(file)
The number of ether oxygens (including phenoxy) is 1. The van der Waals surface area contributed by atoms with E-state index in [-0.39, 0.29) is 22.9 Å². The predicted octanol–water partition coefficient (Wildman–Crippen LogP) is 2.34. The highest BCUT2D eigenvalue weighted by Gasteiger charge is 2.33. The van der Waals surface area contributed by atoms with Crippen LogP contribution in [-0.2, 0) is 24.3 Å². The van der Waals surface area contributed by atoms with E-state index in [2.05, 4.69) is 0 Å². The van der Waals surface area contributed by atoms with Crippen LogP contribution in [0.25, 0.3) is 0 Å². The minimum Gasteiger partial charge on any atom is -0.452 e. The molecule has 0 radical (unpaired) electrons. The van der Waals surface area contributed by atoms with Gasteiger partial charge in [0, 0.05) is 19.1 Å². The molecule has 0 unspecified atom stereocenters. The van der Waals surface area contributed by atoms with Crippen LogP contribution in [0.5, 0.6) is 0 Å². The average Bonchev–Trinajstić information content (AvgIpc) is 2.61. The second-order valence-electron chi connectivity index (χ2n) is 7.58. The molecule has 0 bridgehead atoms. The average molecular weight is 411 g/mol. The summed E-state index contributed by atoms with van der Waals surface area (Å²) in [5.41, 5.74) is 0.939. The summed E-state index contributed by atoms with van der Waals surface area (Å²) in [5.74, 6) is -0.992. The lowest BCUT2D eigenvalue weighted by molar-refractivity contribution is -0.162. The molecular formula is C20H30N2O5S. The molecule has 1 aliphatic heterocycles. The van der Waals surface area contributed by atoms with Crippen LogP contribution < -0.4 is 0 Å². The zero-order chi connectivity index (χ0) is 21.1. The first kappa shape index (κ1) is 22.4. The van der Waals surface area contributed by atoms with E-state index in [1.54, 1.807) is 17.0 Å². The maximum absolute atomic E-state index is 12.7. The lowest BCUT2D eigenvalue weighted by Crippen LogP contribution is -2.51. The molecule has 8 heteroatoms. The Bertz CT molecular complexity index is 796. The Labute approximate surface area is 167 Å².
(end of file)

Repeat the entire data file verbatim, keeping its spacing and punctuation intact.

The number of ether oxygens (including phenoxy) is 1. The van der Waals surface area contributed by atoms with E-state index in [-0.39, 0.29) is 22.9 Å². The predicted octanol–water partition coefficient (Wildman–Crippen LogP) is 2.34. The highest BCUT2D eigenvalue weighted by Gasteiger charge is 2.33. The van der Waals surface area contributed by atoms with Crippen LogP contribution in [-0.2, 0) is 24.3 Å². The van der Waals surface area contributed by atoms with E-state index in [2.05, 4.69) is 0 Å². The van der Waals surface area contributed by atoms with Crippen LogP contribution in [0.25, 0.3) is 0 Å². The minimum Gasteiger partial charge on any atom is -0.452 e. The molecule has 0 radical (unpaired) electrons. The van der Waals surface area contributed by atoms with Gasteiger partial charge in [0, 0.05) is 19.1 Å². The molecule has 0 unspecified atom stereocenters. The van der Waals surface area contributed by atoms with Crippen LogP contribution in [0.5, 0.6) is 0 Å². The average Bonchev–Trinajstić information content (AvgIpc) is 2.61. The second-order valence-electron chi connectivity index (χ2n) is 7.58. The molecule has 0 bridgehead atoms. The average molecular weight is 411 g/mol. The summed E-state index contributed by atoms with van der Waals surface area (Å²) in [5.41, 5.74) is 0.939. The summed E-state index contributed by atoms with van der Waals surface area (Å²) in [5.74, 6) is -0.992. The lowest BCUT2D eigenvalue weighted by molar-refractivity contribution is -0.162. The molecular formula is C20H30N2O5S. The molecule has 1 aliphatic heterocycles. The van der Waals surface area contributed by atoms with Crippen LogP contribution < -0.4 is 0 Å². The zero-order chi connectivity index (χ0) is 21.1. The first kappa shape index (κ1) is 22.4. The van der Waals surface area contributed by atoms with E-state index in [1.54, 1.807) is 17.0 Å². The maximum absolute atomic E-state index is 12.7. The lowest BCUT2D eigenvalue weighted by Crippen LogP contribution is -2.51. The molecule has 8 heteroatoms. The Bertz CT molecular complexity index is 796. The Labute approximate surface area is 167 Å².